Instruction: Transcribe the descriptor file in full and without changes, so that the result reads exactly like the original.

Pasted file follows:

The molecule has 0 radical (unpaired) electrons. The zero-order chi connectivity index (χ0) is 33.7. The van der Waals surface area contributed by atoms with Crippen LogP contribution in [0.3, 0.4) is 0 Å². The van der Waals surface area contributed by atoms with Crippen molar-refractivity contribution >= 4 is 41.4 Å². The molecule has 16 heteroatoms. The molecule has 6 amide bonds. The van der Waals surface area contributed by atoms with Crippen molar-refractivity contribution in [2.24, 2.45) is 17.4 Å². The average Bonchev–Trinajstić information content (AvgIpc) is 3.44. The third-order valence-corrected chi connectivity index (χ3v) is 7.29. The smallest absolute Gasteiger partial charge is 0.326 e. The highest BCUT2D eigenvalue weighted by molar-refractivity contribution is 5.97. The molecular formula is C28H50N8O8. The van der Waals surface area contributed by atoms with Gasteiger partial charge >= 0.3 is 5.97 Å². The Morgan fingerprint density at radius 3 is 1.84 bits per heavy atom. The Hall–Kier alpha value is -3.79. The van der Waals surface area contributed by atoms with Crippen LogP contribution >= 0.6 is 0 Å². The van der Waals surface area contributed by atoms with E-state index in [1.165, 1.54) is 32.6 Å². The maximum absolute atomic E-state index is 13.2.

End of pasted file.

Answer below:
The molecule has 0 radical (unpaired) electrons. The zero-order chi connectivity index (χ0) is 33.7. The van der Waals surface area contributed by atoms with Crippen LogP contribution in [0.3, 0.4) is 0 Å². The van der Waals surface area contributed by atoms with Crippen molar-refractivity contribution >= 4 is 41.4 Å². The molecule has 16 heteroatoms. The molecule has 6 amide bonds. The van der Waals surface area contributed by atoms with Crippen molar-refractivity contribution in [2.24, 2.45) is 17.4 Å². The average Bonchev–Trinajstić information content (AvgIpc) is 3.44. The third-order valence-corrected chi connectivity index (χ3v) is 7.29. The smallest absolute Gasteiger partial charge is 0.326 e. The highest BCUT2D eigenvalue weighted by molar-refractivity contribution is 5.97. The molecular formula is C28H50N8O8. The van der Waals surface area contributed by atoms with Gasteiger partial charge >= 0.3 is 5.97 Å². The Morgan fingerprint density at radius 3 is 1.84 bits per heavy atom. The Hall–Kier alpha value is -3.79. The van der Waals surface area contributed by atoms with Crippen LogP contribution >= 0.6 is 0 Å². The van der Waals surface area contributed by atoms with E-state index in [1.165, 1.54) is 32.6 Å². The maximum absolute atomic E-state index is 13.2.